Skip to main content

The UK Government has announced a new award for public servants, who are killed in the line of duty.

The Elizabeth Emblem, which is conferred by His Majesty The King, is a national form of recognition, which will be awarded to the next of kin of individuals have who lost their lives in the course of undertaking eligible public service. It has been agreed that the award is to be extended to eligible applicants in the Crown Dependencies and Devolved Administrations.

The award is the civilian equivalent of the Elizabeth Cross, which recognises members of the UK Armed Forces who have died in action or as a result of a terrorist attack. It should be noted that this recognition will be retrospective from 1948 to recognise historic deaths.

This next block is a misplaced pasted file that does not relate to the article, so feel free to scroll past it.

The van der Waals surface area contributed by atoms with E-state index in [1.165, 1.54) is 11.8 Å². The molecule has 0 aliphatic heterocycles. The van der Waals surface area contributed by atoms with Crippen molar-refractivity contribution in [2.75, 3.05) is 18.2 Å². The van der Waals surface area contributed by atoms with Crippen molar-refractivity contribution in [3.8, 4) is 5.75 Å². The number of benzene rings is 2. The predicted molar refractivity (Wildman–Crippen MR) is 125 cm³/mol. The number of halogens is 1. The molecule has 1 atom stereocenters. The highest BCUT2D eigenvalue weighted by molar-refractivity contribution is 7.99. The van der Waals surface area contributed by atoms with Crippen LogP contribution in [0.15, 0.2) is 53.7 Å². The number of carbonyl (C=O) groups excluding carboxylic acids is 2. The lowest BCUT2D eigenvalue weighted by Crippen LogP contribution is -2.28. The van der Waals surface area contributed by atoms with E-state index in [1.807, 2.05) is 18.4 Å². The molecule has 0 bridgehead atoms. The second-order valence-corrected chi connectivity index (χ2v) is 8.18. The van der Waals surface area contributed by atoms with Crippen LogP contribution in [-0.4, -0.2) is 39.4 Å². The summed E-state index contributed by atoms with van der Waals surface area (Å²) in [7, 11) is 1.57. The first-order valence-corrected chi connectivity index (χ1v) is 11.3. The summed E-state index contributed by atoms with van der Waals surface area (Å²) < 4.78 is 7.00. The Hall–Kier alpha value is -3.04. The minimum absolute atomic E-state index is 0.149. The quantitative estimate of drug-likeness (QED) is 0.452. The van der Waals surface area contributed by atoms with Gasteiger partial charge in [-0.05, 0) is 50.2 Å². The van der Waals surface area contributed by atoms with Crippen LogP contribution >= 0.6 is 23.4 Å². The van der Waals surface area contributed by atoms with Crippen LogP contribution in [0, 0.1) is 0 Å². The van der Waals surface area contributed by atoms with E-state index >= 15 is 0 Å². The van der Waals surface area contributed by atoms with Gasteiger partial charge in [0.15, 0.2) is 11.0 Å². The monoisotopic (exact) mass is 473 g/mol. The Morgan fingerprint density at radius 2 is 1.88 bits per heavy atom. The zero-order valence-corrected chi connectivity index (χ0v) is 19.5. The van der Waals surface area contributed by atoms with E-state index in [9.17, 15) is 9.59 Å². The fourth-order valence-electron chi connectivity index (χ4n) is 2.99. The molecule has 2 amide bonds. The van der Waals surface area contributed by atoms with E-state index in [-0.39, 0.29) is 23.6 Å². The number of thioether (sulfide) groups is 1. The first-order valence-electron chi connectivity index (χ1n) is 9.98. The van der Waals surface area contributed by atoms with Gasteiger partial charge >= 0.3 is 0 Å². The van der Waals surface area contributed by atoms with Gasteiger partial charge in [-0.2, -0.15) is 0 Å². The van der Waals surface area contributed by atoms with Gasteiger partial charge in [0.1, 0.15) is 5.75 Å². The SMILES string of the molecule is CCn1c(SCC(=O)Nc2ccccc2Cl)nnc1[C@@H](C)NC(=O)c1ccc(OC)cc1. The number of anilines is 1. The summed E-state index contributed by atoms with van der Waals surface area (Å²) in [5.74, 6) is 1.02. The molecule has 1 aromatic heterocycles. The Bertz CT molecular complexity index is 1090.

The design of the Emblem incorporates a rosemary wreath, a traditional symbol of remembrance, which surrounds the Tudor Crown. It is inscribed with ‘For A Life Given In Service’, and will have the name of the person for whom it is in memoriam inscribed on the reverse of the Emblem. It will include a pin to allow the award to be worn on clothing by the next of kin of the deceased. 

His Excellency Sir John Lorimer, the Lieutenant Governor of the Isle of Man said ‘I would encourage families of those who have lost their lives in the course of public duty to apply for the Elizabeth Emblem, so that their loves ones can be recognised and commemorated’.

For further information, please follow this link to our Elizabeth Emblem page. Eligible applicants on the Isle of Man should apply through the Chief of Staff at Government House at or telephone: 01624 698389.